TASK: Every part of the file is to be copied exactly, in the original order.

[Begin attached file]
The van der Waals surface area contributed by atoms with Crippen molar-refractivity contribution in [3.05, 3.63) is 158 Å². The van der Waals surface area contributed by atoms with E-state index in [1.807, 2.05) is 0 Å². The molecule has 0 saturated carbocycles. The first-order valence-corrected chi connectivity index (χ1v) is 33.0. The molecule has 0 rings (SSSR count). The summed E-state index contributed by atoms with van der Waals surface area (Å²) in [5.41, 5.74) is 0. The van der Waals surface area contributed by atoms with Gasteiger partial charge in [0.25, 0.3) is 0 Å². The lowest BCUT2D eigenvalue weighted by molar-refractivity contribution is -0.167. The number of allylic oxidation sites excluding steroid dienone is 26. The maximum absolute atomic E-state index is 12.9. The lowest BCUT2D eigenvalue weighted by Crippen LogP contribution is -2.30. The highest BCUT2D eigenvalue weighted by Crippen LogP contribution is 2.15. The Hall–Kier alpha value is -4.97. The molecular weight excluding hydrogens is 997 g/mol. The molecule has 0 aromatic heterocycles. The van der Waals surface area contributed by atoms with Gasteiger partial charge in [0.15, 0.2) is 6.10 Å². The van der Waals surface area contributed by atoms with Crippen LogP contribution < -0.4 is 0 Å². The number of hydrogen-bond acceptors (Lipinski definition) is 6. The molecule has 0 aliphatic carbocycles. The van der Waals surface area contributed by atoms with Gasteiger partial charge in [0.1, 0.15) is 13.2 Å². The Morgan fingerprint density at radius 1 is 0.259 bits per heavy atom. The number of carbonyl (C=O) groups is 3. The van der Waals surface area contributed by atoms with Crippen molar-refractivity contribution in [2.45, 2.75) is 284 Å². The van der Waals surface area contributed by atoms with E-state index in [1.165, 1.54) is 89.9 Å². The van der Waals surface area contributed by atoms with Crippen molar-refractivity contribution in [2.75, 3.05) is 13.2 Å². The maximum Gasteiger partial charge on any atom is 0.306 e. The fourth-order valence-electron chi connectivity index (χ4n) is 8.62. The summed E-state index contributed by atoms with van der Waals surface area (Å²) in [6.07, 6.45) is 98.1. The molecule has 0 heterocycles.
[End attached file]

The van der Waals surface area contributed by atoms with Crippen molar-refractivity contribution in [3.05, 3.63) is 158 Å². The van der Waals surface area contributed by atoms with E-state index in [1.807, 2.05) is 0 Å². The molecule has 0 saturated carbocycles. The first-order valence-corrected chi connectivity index (χ1v) is 33.0. The molecule has 0 rings (SSSR count). The summed E-state index contributed by atoms with van der Waals surface area (Å²) in [5.41, 5.74) is 0. The van der Waals surface area contributed by atoms with Gasteiger partial charge in [0.25, 0.3) is 0 Å². The lowest BCUT2D eigenvalue weighted by molar-refractivity contribution is -0.167. The number of allylic oxidation sites excluding steroid dienone is 26. The maximum absolute atomic E-state index is 12.9. The lowest BCUT2D eigenvalue weighted by Crippen LogP contribution is -2.30. The highest BCUT2D eigenvalue weighted by Crippen LogP contribution is 2.15. The Hall–Kier alpha value is -4.97. The molecular weight excluding hydrogens is 997 g/mol. The molecule has 0 aromatic heterocycles. The van der Waals surface area contributed by atoms with Gasteiger partial charge in [0.15, 0.2) is 6.10 Å². The van der Waals surface area contributed by atoms with Crippen LogP contribution < -0.4 is 0 Å². The number of hydrogen-bond acceptors (Lipinski definition) is 6. The molecule has 0 aliphatic carbocycles. The van der Waals surface area contributed by atoms with Gasteiger partial charge in [0.1, 0.15) is 13.2 Å². The Morgan fingerprint density at radius 1 is 0.259 bits per heavy atom. The number of carbonyl (C=O) groups is 3. The van der Waals surface area contributed by atoms with Crippen molar-refractivity contribution in [2.45, 2.75) is 284 Å². The van der Waals surface area contributed by atoms with E-state index in [1.165, 1.54) is 89.9 Å². The van der Waals surface area contributed by atoms with Crippen molar-refractivity contribution in [2.75, 3.05) is 13.2 Å². The maximum Gasteiger partial charge on any atom is 0.306 e. The fourth-order valence-electron chi connectivity index (χ4n) is 8.62. The summed E-state index contributed by atoms with van der Waals surface area (Å²) in [6.07, 6.45) is 98.1. The molecule has 0 heterocycles.